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What Keeps Me Up at Night

Here’s what I worry about, what sometimes keeps me up at
night: that some person, out of his own insecurities or just plain meanness,
finds a way to weasel under the skin of one of my kids, plays on her
insecurities, and inflicts a wound that could prove fatal.

Here’s what keeps me up at night: that this wound, infects
my kid deeply, metastasizes and, because it is all happening under the skin, I
don’t even know it is happening.
Sometimes I shake myself out of that nightmare, convincing
myself that there is no way my outwardly confident, content, happy kids could
fall into such a trap – especially without my knowing it – until I think about
the three kids who died recently by their own hands,  Tyler Clemente (the college student, outed by a roommate, who took his own
life), and the countless other stories of bullying and cyberbullying that seem
to multiply across our television screens. 
Our Mishpacha Family Alternative Learning program
Coordinators Lisa Berney and Sarah Lauing are teaching families the story of a
2nd century rabbi who taught that one who publicly shames a neighbor
is as though that person has shed blood
(Talmud Baba Metziah). On one hand an
example of rabbinic hyperbole, this teaching names the reality we are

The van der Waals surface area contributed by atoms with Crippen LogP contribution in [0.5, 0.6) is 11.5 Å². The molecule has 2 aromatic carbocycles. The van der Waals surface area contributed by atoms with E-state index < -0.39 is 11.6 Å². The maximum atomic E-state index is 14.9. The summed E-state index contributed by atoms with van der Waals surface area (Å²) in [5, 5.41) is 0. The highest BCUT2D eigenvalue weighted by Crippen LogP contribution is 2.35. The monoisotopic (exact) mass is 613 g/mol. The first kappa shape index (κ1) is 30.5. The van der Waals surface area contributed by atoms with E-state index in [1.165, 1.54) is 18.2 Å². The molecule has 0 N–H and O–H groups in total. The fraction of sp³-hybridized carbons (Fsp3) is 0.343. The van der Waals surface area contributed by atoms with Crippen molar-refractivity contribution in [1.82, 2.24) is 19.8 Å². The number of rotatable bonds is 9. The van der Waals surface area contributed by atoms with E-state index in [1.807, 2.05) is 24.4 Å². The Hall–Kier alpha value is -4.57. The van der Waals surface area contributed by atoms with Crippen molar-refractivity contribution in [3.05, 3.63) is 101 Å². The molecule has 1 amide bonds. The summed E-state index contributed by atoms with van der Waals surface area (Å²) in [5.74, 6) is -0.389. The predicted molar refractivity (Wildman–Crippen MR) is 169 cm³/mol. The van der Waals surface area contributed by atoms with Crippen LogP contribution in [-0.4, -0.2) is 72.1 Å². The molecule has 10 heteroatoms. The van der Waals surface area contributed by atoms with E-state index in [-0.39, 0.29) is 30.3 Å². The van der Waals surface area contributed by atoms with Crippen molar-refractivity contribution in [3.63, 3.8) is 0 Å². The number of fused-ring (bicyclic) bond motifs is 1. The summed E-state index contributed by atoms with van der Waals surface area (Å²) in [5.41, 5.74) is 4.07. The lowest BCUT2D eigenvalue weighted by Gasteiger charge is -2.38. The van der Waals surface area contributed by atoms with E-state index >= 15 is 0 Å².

experiencing in our world today – that embarrassing another and shaming them is
so heinous that it is like – and can lead to – a mortal wound inflicted upon another.
That’s why it is important, again and again, to tell our
children how much we love them. It is why we rabbis and cantors and educatorstell “our children” (students) face to face and by email how much they mean to us.  It is
why I tell each Bar and Bat Mitzvah student in front of the ark that they are
beautiful and valuable. 
Program Promo:  And it is why, on this Wednesday, December 7th at 7:00 pm, the
Or Ami Center for Jewish Parenting is hosting the interactive workshop Understanding
and Addressing Cyberbullying:
What Families Don’t Know Will Hurt Them. Led by Anti-Defamation League experts, the program geared for teens
(grades 7 and older) and adults will address:
What can we, as adults, do about cyberbullying? What tools can our
children use to respond to a bullying experience – whether it is them or
another person being victimized? What can we do as a community to address this
growing problem?
Those will younger children will significantly benefit
from attending the workshop as bullying and cyberbullying knows no bounds.  RSVP by email to Susie Stark, or call 818.880.4880. Childcare is
available at no charge, reserve space when you RSVP.

Bullying and cyberbullying are cancers that need to be constantly diagnosed, treated and eradicated.  Our youth movement NFTY (North American Federation of Temple Youth) has an Anti-Bullying website filled with great links, articles, strategies and suggestions.  Check them out.

Our children are too precious.  Let us help them live in peace so we can sleep peacefully.  

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